Because of the electrical charge imbalance which is experienced by the two half cells, respective positive and negative ions from the salt bridge enter the solution to neutralise charge. 

      This means that for the beaker which contains copper, `Na^+` ions which carry a positive charge will enter the system to neutralise the excess negative charge, while for the beaker which contains silver,  `NO_3^–` ions will enter the system to neutralise the excess positive charge


      Galvanic Cell Notation

      Galvanic cells have a specific shorthand notation that succinctly represents the setup of the electrochemical cell. 

      Understanding the symbols:

      • Single Vertical Line (|): This symbol is used to separate different states of matter within the same half-cell. For example, a solid electrode from its aqueous ions or an aqueous ion from a gas. 
      • Double Vertical Lines (||): These lines represent the salt bridge within the cell.

      For instance: 

       $$Cu(s) | Cu^{2+}(aq) || Ag^{+}(aq) | Ag(s)$$

      The left-hand side demonstrates the anode (copper) where oxidation occurs. the single vertical line separates the solid electrode from its aqueous ions. The double vertical lines indicate the presence of a slat bridge between the two half-cells, allowing for ion exchange. The silver ions in aqueous state and the single vertical line next to it similarly indicates the separation of the silver ions from the solid silver electrode. The right-hand side indicates the cathode (silver). 


      Chemical to Electrical Energy Conversion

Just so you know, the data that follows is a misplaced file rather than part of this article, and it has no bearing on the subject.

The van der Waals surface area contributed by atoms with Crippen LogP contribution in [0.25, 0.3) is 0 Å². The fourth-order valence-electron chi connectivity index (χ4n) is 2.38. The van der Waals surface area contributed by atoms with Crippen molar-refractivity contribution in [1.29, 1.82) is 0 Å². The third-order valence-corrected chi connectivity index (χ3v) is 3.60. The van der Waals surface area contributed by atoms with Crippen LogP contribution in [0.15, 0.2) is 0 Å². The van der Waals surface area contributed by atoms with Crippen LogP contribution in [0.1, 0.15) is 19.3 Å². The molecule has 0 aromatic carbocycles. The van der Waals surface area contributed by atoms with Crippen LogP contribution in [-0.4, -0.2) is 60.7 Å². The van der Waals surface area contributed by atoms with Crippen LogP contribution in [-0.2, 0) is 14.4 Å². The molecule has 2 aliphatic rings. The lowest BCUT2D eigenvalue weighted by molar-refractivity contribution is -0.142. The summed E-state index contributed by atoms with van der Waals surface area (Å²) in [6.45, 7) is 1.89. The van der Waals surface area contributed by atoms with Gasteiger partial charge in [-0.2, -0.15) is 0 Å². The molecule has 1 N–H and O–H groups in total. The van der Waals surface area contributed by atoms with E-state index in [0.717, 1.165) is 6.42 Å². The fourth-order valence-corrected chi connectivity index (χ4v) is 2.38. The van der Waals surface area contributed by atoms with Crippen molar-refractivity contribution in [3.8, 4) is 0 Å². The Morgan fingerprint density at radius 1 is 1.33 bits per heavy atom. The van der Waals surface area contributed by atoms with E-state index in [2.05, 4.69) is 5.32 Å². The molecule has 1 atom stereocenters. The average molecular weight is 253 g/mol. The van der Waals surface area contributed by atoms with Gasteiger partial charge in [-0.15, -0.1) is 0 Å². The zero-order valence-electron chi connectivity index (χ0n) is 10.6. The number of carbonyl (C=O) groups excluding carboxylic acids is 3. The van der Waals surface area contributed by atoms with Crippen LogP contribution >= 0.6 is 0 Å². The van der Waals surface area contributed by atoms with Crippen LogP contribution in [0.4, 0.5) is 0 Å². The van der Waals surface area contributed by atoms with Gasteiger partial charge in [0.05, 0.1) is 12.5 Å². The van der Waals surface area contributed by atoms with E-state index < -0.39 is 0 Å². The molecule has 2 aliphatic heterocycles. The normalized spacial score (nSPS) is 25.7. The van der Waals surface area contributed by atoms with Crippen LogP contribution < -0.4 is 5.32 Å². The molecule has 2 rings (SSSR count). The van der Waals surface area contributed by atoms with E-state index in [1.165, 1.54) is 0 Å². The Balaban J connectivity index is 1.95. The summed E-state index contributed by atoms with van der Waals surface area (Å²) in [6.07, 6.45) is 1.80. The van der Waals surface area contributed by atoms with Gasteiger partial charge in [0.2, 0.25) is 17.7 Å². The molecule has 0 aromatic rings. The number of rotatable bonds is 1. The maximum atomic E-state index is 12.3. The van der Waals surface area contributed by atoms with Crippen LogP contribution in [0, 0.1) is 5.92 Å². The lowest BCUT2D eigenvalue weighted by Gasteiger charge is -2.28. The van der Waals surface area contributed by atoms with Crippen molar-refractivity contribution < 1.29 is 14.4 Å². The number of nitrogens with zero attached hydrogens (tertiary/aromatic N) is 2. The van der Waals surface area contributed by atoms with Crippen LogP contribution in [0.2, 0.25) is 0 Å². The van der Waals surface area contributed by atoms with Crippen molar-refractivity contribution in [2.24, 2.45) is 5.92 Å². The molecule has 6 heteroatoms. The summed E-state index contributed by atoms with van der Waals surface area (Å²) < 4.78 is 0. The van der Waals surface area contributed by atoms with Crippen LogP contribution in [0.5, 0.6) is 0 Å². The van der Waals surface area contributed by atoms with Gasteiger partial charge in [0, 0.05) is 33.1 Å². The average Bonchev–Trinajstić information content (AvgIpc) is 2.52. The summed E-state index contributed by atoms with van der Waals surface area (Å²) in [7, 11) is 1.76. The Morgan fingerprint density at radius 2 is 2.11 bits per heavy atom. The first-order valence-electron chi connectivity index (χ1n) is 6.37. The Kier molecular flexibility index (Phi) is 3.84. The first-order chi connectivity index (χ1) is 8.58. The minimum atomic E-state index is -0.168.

Galvanic cells efficiently convert chemical energy into electrical energy through metal-ion reactions. Sometimes, inert electrodes like graphite or platinum are used when redox components cannot serve as electrodes themselves.


      Practice Questions and Examples (Answered in Video)

      Example 1: write half-cell equations for this galvanic cell and calculate its standard potential


      Direction of electron flow: Anode to Cathode

      Notation: $$Pt(s) | H^+(1M) | H_2(g) || Zn(s) | Zn^{2+}(aq)$$

      Standard potential: 

      $$H_2(g) \rightarrow 2H^+(aq) + 2e^– \text{V = 0.00}$$

      $$Zn^{2+}(aq) + 2e^– \rightarrow Zn(s) \text{V = –0.76}$$

      $$\text{Total EMF: } 0.00V + (–0.76V) = –0.76V$$ 



      Example 2: Write half-cell equations for this galvanic cell and calculate its standard potential 

      Notation: $$Pt(s) | H^+(1M) | H_2(g) || Fe^{3+}(aq) | Fe^{2+}(aq) | Pt(s)$$

      Standard potential: 

      $$H_2(g) \rightarrow 2H^+(aq) + 2e^– \text{V = 0.00}$$

      $$Fe^{3+}(aq) + e^– \rightarrow Fe^{2+}(aq) \text{V = 0.77}$$

      $$\text{Total EMF: } 0.00V + 0.77V = 0.77V$$ 


      Example 3: Write the half-cell equations for this galvanic cell and calculate its standard potential 

      Notation: $$Zn(s) | Zn^{2+} || Fe^{3+}(aq) | Fe^{2+}(aq) | Pt(s)$$

      Standard potential: 

      $$Zn(s) \rightarrow Zn^{2+}(aq) + 2e^– \text{V = 0.76}$$

      $$Fe^{3+}(aq) + e^– \rightarrow Fe^{2+}(aq) \text{V = 0.77}$$

      $$\text{Total EMF: } 0.76V + 0.77V = 1.53V $$ 


      Example 4: The following reaction takes place in an electrochemical cell.

      $$Cu(s) | Cu^{2+} || Fe^{3+}, Fe^{2+} | Pt(s)$$

      Draw a diagram to represent this galvanic cell. 

      (Refer to Video)